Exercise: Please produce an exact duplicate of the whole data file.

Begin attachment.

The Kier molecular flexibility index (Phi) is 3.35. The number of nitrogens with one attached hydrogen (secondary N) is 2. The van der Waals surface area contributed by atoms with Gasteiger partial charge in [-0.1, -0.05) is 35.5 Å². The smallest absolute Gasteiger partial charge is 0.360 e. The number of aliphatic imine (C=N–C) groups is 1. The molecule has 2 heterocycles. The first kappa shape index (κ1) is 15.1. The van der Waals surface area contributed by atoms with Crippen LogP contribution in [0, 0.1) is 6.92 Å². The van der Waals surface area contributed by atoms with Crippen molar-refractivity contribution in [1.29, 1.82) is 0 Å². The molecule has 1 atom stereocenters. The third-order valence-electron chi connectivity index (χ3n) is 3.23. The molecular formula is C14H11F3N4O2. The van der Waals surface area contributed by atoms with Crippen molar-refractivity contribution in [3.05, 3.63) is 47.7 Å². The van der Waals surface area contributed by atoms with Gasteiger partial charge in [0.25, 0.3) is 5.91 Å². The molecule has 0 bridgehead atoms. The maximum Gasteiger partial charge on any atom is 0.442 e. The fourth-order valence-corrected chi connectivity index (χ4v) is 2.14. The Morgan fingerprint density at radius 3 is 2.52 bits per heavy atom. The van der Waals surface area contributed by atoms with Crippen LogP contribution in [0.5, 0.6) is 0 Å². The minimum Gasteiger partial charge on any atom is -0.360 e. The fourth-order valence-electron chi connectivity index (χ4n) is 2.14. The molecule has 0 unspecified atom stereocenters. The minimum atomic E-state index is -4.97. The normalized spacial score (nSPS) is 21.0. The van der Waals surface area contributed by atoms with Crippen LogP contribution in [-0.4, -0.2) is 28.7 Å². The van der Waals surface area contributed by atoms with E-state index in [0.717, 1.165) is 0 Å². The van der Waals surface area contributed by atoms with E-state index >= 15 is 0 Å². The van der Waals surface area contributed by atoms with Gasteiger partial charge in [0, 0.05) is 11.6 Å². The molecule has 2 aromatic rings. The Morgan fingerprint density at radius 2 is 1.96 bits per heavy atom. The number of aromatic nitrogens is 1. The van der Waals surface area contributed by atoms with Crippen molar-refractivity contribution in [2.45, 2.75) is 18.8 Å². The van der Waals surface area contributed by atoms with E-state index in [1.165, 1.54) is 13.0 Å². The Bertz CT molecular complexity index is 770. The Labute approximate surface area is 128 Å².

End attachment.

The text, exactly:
The Kier molecular flexibility index (Phi) is 3.35. The number of nitrogens with one attached hydrogen (secondary N) is 2. The van der Waals surface area contributed by atoms with Gasteiger partial charge in [-0.1, -0.05) is 35.5 Å². The smallest absolute Gasteiger partial charge is 0.360 e. The number of aliphatic imine (C=N–C) groups is 1. The molecule has 2 heterocycles. The first kappa shape index (κ1) is 15.1. The van der Waals surface area contributed by atoms with Crippen LogP contribution in [0, 0.1) is 6.92 Å². The van der Waals surface area contributed by atoms with Crippen molar-refractivity contribution in [1.29, 1.82) is 0 Å². The molecule has 1 atom stereocenters. The third-order valence-electron chi connectivity index (χ3n) is 3.23. The molecular formula is C14H11F3N4O2. The van der Waals surface area contributed by atoms with Crippen molar-refractivity contribution in [3.05, 3.63) is 47.7 Å². The van der Waals surface area contributed by atoms with Gasteiger partial charge in [0.25, 0.3) is 5.91 Å². The molecule has 0 bridgehead atoms. The maximum Gasteiger partial charge on any atom is 0.442 e. The fourth-order valence-corrected chi connectivity index (χ4v) is 2.14. The Morgan fingerprint density at radius 3 is 2.52 bits per heavy atom. The van der Waals surface area contributed by atoms with Crippen LogP contribution in [0.5, 0.6) is 0 Å². The minimum Gasteiger partial charge on any atom is -0.360 e. The fourth-order valence-electron chi connectivity index (χ4n) is 2.14. The molecule has 0 unspecified atom stereocenters. The minimum atomic E-state index is -4.97. The normalized spacial score (nSPS) is 21.0. The van der Waals surface area contributed by atoms with Crippen LogP contribution in [-0.4, -0.2) is 28.7 Å². The van der Waals surface area contributed by atoms with E-state index in [0.717, 1.165) is 0 Å². The van der Waals surface area contributed by atoms with E-state index >= 15 is 0 Å². The van der Waals surface area contributed by atoms with Gasteiger partial charge in [0, 0.05) is 11.6 Å². The molecule has 2 aromatic rings. The Morgan fingerprint density at radius 2 is 1.96 bits per heavy atom. The number of aromatic nitrogens is 1. The van der Waals surface area contributed by atoms with Crippen molar-refractivity contribution in [2.45, 2.75) is 18.8 Å². The van der Waals surface area contributed by atoms with E-state index in [1.165, 1.54) is 13.0 Å². The Bertz CT molecular complexity index is 770. The Labute approximate surface area is 128 Å².